Our attention strayed from missing Nigerian girls for too long

Nigerian military officials now say that more than 200 girls abducted in April by the heavily armed Boko Haram rebels will be returned.

That’s encouraging news because despite the early media attention, high-level appeals, negotiations and tracking, only a handful of have escaped their abductors so far.

Singer Alicia Keys, second from right, joins “Bring Back Our Girls” protesters at the Nigerian consulate in New York on Tuesday, marking the six-month anniversary of the kidnapping of Nigerian schoolgirls by Boko Haram militants. Kathy Willens/ AP

Singer Alicia Keys, second from right, joins “Bring Back Our Girls” protesters at the Nigerian consulate in New York on Tuesday, marking the six-month anniversary of the kidnapping of Nigerian schoolgirls by Boko Haram militants. Kathy Willens/ AP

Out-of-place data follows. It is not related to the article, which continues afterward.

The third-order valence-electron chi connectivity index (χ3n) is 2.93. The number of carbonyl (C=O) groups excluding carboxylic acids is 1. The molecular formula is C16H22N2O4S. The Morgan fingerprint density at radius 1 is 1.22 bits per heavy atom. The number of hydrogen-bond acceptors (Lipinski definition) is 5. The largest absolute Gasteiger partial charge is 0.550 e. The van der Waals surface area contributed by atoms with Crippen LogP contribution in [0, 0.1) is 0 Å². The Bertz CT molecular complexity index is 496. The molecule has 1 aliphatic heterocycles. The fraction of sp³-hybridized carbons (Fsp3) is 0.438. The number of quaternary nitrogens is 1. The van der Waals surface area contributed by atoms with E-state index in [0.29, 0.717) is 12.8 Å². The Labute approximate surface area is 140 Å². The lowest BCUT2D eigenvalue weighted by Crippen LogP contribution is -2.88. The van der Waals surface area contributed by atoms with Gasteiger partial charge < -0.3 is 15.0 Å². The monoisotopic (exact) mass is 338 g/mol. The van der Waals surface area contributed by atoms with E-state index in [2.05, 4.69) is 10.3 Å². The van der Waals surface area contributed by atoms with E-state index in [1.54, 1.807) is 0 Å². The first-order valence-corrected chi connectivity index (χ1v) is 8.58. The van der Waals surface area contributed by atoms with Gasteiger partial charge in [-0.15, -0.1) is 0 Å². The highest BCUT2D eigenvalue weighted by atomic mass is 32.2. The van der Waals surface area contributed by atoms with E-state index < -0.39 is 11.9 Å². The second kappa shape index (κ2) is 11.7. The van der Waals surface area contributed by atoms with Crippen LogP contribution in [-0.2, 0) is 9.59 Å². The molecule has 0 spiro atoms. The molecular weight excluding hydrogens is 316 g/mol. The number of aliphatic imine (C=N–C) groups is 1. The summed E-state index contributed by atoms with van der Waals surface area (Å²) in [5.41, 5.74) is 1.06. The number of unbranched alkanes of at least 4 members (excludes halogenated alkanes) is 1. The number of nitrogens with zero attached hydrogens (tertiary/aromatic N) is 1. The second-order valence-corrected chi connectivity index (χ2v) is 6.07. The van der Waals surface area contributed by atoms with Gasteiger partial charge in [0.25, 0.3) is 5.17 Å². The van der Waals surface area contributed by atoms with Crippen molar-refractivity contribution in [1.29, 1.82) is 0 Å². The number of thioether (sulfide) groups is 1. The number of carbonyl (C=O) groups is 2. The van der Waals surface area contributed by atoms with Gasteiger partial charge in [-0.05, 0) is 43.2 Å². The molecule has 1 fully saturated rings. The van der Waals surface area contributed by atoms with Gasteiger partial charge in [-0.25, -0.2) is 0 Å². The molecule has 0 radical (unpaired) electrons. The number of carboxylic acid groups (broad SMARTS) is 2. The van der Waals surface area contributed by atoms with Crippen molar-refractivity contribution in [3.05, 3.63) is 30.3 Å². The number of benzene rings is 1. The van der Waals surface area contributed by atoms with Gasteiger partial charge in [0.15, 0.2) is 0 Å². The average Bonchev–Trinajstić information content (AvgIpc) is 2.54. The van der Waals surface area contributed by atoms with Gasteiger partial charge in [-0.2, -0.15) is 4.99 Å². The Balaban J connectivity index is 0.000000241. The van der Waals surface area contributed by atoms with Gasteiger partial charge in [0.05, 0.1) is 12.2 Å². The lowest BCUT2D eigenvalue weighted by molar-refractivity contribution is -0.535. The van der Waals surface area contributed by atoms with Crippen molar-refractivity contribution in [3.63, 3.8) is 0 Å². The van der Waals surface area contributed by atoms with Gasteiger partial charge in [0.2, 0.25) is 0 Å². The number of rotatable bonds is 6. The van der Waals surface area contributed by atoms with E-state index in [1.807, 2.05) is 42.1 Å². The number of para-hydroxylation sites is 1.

Six months after the hashtag diplomacy campaign #BringBackOurGirls hit its zenith with a White House photo appeal by First Lady Michelle Obama, Twittering was seemingly the only sustained activity highlighting these schoolgirls’ plight. International attention is fickle and solutions never easy. (read more)